Many of those involved in the riot identified themselves to reporters as anarchists. These protesters, some clad in black, wreaked havoc by damaging property and starting at least one fire. The Minnesota National Guard sent 150 soldiers to help police quash the riots, which flared as delegates were assembling in St. Paul for the four-day meeting. Many were arrested and at least 119 faced possible felony charges. At least four journalists were among those detained, including an Associated Press photographer. The antiwar march was organized by a group called the Coalition to March on the RNC and Stop the War, the leaders of which said they hoped for a peaceful, family-friendly event. But police were on high alert after months of preparations by a self-described anarchist group called the RNC Welcoming Committee, which was not among the organizers of the march. Security was tight in St. Paul in order to avoid a repeat of the chaotic scenes seen at the 2004 Republican convention in New York City, where more than 1,800 people were arrested. This time snipers looked on from nearby buildings and a helicopter hovered overhead as some 10,000 surged through the streets during St. Paul’s main march. Countries with strong democratic institutions like the United States have the means and know-how to deal with troublemakers.

Similar events occur in the U.S. and around the globe; however the two examples mentioned above should suffice in highlighting some important lessons about peaceful demonstrators. First and foremost, organizers should be very careful not to cross the line and become violent; otherwise, their demonstration will no longer be considered an exercise of their freedom of expression, but rather a violation of civil laws subject to swift justice and punishment. Second, organizers should not have a hidden agenda or undertake actions which are contrary to those of their democratically organized society. The government, through its specifically established institutions concerned with the enforcement of law and order, has the responsibility to protect its citizens, including the demonstrators. Equally so, the government has the responsibility to protect the property of the state, as such property does not belong to any one political party but rather to all citizens of that country. To quote Earnest Gellner, the famous philosopher and social anthropologist, “The state exists where specialized order-enforcing agencies, such as police forces and courts, have separated from the rest of the social life”.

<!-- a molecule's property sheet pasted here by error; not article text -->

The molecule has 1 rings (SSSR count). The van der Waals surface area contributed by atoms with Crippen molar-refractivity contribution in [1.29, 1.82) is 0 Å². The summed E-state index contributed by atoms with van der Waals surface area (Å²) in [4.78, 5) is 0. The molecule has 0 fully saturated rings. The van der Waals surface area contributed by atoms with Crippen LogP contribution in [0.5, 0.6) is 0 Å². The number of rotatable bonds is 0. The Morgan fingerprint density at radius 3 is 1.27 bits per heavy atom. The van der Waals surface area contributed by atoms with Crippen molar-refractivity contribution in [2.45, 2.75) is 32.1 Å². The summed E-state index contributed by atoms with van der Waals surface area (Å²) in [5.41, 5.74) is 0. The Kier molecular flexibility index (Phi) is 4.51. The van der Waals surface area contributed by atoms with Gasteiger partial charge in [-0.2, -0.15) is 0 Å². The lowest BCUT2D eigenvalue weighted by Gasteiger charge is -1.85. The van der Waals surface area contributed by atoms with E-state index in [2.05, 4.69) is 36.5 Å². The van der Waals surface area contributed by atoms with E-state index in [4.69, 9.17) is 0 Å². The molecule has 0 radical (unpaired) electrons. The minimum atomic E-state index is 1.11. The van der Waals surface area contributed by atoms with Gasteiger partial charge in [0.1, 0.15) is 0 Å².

Max Weber, a principal architect of modern social science and arguably the foremost social theorist of the twentieth century, defines a state as “that agency within the society which possesses the monopoly of legitimate violence.” The idea behind this is simple: in well-ordered societies that most of us either live in or aspire to live in, private or sectional violence is illegitimate. Conflict as such is actually legitimate, but it cannot rightfully be resolved by private or sectional violence. Violence may be applied only by the central political authority and its agencies established for maintaining law and order. Among the various sanctions of the maintenance of order, the ultimate sanction—force—may be applied only by a clearly identified, well centralized, and disciplined agency within a given society. That agency (or group of agencies) is the government or the state. Most members of modern societies agree with the theory enshrined in here: that only governments should exercise force.